Nexii is also identifying new ways to repurpose our buildings, so one of our buildings in Squamish was disassembled. According to the LCA conducted, “the ability to disassemble the Nexii panels intact, ready to be installed in a new location, offset 68% of the embodied carbon associated with the panel manufacturing.”[3]

I am super proud to sit on the Nexii Sustainability Council and directly support our goals around climate, nature, people, and community.

Nancy Maribel

“Seeing the daily toxic effects of the Coal Plant on the members of my community had a profound effect on me growing up. At night the air pollution was visible from our house, and I just knew that I had to help somehow.”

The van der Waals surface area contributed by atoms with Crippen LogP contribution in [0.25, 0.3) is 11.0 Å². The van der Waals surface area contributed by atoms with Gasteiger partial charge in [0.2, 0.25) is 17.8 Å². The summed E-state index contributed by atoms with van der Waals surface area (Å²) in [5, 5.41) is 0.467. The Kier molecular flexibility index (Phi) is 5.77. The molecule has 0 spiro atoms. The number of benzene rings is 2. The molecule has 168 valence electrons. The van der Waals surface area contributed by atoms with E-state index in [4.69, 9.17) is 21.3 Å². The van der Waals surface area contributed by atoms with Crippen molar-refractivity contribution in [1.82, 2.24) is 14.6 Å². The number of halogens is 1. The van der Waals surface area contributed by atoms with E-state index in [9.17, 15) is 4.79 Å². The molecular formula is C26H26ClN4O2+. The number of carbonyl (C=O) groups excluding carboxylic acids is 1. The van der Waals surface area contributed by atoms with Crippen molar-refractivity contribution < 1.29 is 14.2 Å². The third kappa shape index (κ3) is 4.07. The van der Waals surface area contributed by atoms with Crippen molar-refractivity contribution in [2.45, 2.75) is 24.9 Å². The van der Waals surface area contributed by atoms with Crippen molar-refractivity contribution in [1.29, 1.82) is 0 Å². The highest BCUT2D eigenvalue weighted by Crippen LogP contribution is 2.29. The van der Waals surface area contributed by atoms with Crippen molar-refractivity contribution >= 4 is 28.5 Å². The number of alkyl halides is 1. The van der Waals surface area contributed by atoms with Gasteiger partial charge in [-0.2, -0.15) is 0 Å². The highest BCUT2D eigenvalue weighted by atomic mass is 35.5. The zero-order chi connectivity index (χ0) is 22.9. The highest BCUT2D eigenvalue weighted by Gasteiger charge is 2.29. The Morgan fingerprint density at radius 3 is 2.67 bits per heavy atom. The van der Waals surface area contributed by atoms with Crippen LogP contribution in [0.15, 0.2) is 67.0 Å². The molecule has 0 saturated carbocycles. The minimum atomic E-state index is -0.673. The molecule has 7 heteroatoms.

What are you and your company doing to help reduce embodied carbon emissions?

Will Nash

Position: Lead Engineer – Materials Performance & Corrosion Control, WSP Canada Inc.

I grew up in Melbourne, Australia, and from 1996 to 2010 we lived through a crippling drought, I remember my shoes melting to the road on hot days, the palpable fear of running out of water, the impact on agriculture and of course the Black Saturday bushfires of 2009. Climate change is already driving extreme weather, and without climate action my homeland is becoming increasingly inhospitable.